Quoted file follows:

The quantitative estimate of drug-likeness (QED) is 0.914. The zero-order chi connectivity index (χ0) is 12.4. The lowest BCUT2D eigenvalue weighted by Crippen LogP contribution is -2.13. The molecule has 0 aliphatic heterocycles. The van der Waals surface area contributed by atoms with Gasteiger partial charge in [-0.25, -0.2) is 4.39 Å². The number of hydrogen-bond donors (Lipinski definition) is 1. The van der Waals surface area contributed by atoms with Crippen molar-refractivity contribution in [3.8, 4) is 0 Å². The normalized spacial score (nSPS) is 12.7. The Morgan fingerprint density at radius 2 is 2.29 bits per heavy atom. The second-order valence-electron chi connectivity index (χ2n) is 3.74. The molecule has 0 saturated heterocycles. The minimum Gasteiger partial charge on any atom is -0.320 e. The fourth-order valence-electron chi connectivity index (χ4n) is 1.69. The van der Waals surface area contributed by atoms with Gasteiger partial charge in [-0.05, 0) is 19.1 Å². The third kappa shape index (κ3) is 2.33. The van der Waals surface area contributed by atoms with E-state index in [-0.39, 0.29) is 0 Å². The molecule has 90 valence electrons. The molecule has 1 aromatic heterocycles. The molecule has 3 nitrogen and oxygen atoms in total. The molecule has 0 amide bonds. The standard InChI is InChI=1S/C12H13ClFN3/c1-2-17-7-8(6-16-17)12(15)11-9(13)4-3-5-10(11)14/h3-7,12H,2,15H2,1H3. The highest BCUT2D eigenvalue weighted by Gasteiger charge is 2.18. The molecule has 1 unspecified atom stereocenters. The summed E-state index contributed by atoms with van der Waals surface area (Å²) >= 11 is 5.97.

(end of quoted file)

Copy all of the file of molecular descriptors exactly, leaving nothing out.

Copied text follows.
The quantitative estimate of drug-likeness (QED) is 0.914. The zero-order chi connectivity index (χ0) is 12.4. The lowest BCUT2D eigenvalue weighted by Crippen LogP contribution is -2.13. The molecule has 0 aliphatic heterocycles. The van der Waals surface area contributed by atoms with Gasteiger partial charge in [-0.25, -0.2) is 4.39 Å². The number of hydrogen-bond donors (Lipinski definition) is 1. The van der Waals surface area contributed by atoms with Crippen molar-refractivity contribution in [3.8, 4) is 0 Å². The normalized spacial score (nSPS) is 12.7. The Morgan fingerprint density at radius 2 is 2.29 bits per heavy atom. The second-order valence-electron chi connectivity index (χ2n) is 3.74. The molecule has 0 saturated heterocycles. The minimum Gasteiger partial charge on any atom is -0.320 e. The fourth-order valence-electron chi connectivity index (χ4n) is 1.69. The van der Waals surface area contributed by atoms with Gasteiger partial charge in [-0.05, 0) is 19.1 Å². The third kappa shape index (κ3) is 2.33. The van der Waals surface area contributed by atoms with E-state index in [-0.39, 0.29) is 0 Å². The molecule has 90 valence electrons. The molecule has 1 aromatic heterocycles. The molecule has 3 nitrogen and oxygen atoms in total. The molecule has 0 amide bonds. The standard InChI is InChI=1S/C12H13ClFN3/c1-2-17-7-8(6-16-17)12(15)11-9(13)4-3-5-10(11)14/h3-7,12H,2,15H2,1H3. The highest BCUT2D eigenvalue weighted by Gasteiger charge is 2.18. The molecule has 1 unspecified atom stereocenters. The summed E-state index contributed by atoms with van der Waals surface area (Å²) >= 11 is 5.97.